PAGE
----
Dunne threatened to scupper legislation expanding the powers of the Government Communications Security Bill in 2013, saying it went too far. But after securing some concessions, including greater oversight, he agreed to vote for it, ensuring the controversial law squeaked through with one vote.
"I expended a lot of political capital in 2013 to make the intelligence services more transparent and accountable, and do not want to see those processes bypassed now," he said.
Earlier this month, Labour said they support moves to crack down on foreign fighters seeking to join Islamic State in Iraq and Syria. If they do back away, National are likely to retain ACT's support.
The Greens are also unlikely to support the legislation, although a final decision will be taken when MPs see the the bill this week. Co-leader Russel Norman is deeply concerned National is rushing through "further building blocks of the surveillance state before anyone can get a proper look at it".
He said: "It gives the SIS the legal right to break into your house without a warrant, install video cameras, videotape all your activities for 48 hours and hold on to all of that evidence."
Plans to render Kiwis stateless, without a trial, were "draconian and undemocratic", Norman said.
"You can be offshore, they take off your passport, you don't even know. And of course all of your travel documents - your visa for that country - become invalid.
"You can be locked up in that country for travelling without proper documents. You don't have any way to get home or anywhere else.
"This is the kind of thing the Chinese government does. You basically get convicted without a trial."
Islamic Women's Council spokeswoman Anjum Rahman says the fact that the Government has not yet made a case for the proposed law changes is "strongly uncomfortable".
"They are already able to cancel passports. There isn't a case for surveillance without a warrant - they haven't made one. And I, personally, feel vulnerable that I could be under surveillance for 48 hours without them having to give any reason."
She criticised the Government for a lack of communication with the Muslim community and wants more time for public submissions on the bill.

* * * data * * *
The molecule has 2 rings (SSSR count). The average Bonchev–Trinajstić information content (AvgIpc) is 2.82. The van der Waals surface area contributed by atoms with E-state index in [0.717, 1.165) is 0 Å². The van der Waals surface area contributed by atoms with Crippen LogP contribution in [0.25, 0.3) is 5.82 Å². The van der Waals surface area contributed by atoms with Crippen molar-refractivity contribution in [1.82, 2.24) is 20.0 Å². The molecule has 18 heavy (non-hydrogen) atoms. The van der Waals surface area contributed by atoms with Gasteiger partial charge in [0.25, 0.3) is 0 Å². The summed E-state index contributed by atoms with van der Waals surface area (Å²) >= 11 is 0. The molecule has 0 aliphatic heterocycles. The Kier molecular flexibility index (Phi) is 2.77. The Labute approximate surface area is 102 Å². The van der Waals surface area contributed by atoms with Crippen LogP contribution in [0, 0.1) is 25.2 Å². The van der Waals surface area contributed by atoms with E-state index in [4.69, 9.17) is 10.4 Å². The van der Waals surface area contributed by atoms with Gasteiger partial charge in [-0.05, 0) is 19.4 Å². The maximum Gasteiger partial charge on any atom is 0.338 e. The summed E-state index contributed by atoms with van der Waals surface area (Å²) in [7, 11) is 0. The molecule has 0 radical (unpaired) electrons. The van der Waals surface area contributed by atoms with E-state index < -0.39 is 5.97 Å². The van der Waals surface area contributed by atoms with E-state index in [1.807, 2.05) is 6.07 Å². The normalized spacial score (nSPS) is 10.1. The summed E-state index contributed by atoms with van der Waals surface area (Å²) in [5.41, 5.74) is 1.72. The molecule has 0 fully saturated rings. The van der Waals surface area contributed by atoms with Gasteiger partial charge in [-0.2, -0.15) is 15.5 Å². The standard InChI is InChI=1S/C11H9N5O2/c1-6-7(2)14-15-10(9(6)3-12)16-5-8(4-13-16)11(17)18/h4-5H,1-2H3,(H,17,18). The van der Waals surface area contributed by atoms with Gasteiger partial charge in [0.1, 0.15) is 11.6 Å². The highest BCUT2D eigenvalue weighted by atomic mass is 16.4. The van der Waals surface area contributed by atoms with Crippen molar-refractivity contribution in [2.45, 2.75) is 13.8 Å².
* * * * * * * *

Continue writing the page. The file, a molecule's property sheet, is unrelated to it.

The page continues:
"They are using us for the reason for this legislation, but I have not seen or heard of any meaningful attempt to communicate with us."
She added: "The GCSB was found to have illegally spied on something like 88 people. That doesn't give us confidence that Government agencies will use their powers wisely.
"I appreciate that there is a need for security. I just don't believe there is a need to change the law."
The Bill allows:
❏ passports to be cancelled for up to three years by the Internal Affairs minister if the holder is "a danger to New Zealand or any other country"
❏ stripping a Kiwi of their passport while they are out of the country, rendering them stateless. This appears to contravene the UN's universal declaration of human rights
❏ the minister to delay giving notice of a passport removal for 30 days if they believe it would endanger an intelligence operation
❏ government spooks to ask for a passport to be temporarily revoked for 10 days, without providing a briefing. The minister must be satisfied the subject is likely to travel within that time
❏ those subject to a cancellation to seek a judicial review - but intelligence agencies can withdraw classified information "in the interests of national security"
❏ SIS spooks to carry out surveillance without a warrant for 48 hours "in situations of emergency or urgency."
❏ the SIS to place a camera or undertake "visual surveillance" on private property, with a warrant
❏ police and SIS agents to access Customs records "for counter terrorism purposes"
The government has also agreed to boost the SIS budget by $7 million and the agency is recruiting more spies.